From the On The Move blog:
Dallas motorists suffer the most highly congested road conditions in Texas, says a recent report from the Texas Department of Transportation.
The state’s top three bottlenecks are all located in Dallas County, according to the 100 Most Congested Roadway Segments in Texas. But while Dallas has the hottest spots, Harris County actually has more of them. The Houston area has 31 on the worst road conditions traffic list while Dallas has 21.
Road conditions for Fort Worth are next in line for headaches, with 15 tight spots, followed by San Antonio with 11 and Austin with 10.
Here are the top 10 most congested roads and their respective counties:
- SS 366 in Dallas, from I-35E to U.S. 75
- I-635 in Dallas, from I-35E to U.S. 75
- U.S. 75 in Dallas, from I-635 to Woodall Rodgers Freeway
- I-35 in Travis, from SH 71 to U.S. 183
- I-35W in Tarrant, from I-30 to SH 183
- U.S. 59 in Harris, from I-10 to SH 288
- I-35E in Dallas, from I-30 to SH 183
- I-10 in Harris, from I-45 to U.S. 59
- I-610 in Harris, from I-10 to I-45
- I-45 in Harris, from I-10 to I-610
See this interactive map to locate all 100.
Congestion patterns haven’t changed much over the past year, Texas officials say.
Here’s what struck me about this. Take a look at the map for Houston:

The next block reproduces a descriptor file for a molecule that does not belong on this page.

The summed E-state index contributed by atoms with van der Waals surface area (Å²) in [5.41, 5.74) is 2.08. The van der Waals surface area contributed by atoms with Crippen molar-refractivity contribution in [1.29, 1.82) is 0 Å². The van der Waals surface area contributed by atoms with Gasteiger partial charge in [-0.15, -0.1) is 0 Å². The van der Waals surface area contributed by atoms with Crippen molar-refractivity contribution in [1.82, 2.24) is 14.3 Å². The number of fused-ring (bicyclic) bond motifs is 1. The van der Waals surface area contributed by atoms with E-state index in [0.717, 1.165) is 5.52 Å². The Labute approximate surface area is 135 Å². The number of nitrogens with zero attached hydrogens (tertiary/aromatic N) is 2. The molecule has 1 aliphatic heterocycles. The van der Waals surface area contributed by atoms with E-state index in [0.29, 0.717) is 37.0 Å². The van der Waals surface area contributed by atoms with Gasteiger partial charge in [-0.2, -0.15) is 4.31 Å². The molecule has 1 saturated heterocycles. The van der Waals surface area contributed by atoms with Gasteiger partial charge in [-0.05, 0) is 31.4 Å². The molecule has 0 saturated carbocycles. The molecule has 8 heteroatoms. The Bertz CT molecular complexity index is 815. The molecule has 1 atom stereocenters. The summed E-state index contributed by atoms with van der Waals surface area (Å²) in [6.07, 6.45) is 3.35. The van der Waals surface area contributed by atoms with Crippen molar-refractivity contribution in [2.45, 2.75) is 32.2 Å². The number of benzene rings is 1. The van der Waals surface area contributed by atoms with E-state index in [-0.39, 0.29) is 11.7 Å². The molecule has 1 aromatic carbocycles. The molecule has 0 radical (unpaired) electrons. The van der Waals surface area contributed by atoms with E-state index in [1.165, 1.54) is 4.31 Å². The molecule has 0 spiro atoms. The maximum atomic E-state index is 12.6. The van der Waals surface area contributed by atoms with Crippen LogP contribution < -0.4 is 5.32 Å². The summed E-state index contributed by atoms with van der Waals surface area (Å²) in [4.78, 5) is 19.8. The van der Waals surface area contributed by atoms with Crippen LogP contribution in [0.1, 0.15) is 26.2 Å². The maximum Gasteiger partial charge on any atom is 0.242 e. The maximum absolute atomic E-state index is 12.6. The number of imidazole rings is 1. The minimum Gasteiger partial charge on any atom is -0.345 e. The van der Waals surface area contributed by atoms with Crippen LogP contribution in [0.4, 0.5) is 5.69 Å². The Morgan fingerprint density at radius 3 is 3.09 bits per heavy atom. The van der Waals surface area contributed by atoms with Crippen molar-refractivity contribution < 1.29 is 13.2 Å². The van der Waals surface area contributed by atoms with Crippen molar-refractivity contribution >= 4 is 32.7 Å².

As was the case last year, by far the worst congestion is inside and on Loop 610, with the roads between 610 and Beltway 8 right behind. For all the billions we’ve spent on I-10, it still sucks, with the stretch from Beltway 8 to 59 being worse than the stretch outside Beltway 8. I-45 is a mess from one side of the Beltway to the other, but especially from 610 South and up. 59 is a parking lot from the West Loop to I-10. And none of that is getting any better.
I harp on this stuff because I get so worked up about how skewed our priorities are. We’re about to spend billions on a road to nowhere out of some vague concern about future traffic when we’ve got traffic stacked up to high heaven right now on existing roads. The reasons behind this are entirely political, yet the people who are affected by it essentially have no voice in the process. We engage in urban planning on a massive scale when it suits those who benefit from it and cry about distorting the “free market” when it doesn’t.
Of course, part of the problem is that the standard solution of simply pouring more concrete and increasing lane capacity won’t work in many of these areas. As I’ve discussed before, two big factors in the congestion on these roads are interchanges – I-10 to I-45, 59 to 610 and vice versa, 59 to 45, etc – and that all of these roads narrow to two lanes at some point inside the Loop, with no place to go to add any more. The only way we are going to be able to truly increase capacity for mobility inside the Loop is to add rail. Frankly, I don’t know that I’ll live long enough to see that happen. But for less than what we’ll be spending on a few miles of road through empty land in far northwest Harris County, we could more than double what the 2012 Metro Solutions plan will eventually provide, and in doing so add a lot of rail to the most heavily traveled parts of the city. If we did that, we just might get some people who currently use these congested freeways for local trips to stay away from them so that the people who have no viable alternative can get where they need to go. It’s a win for all involved, if only we’d recognize it as such. I won’t be holding my breath for it, I’m afraid.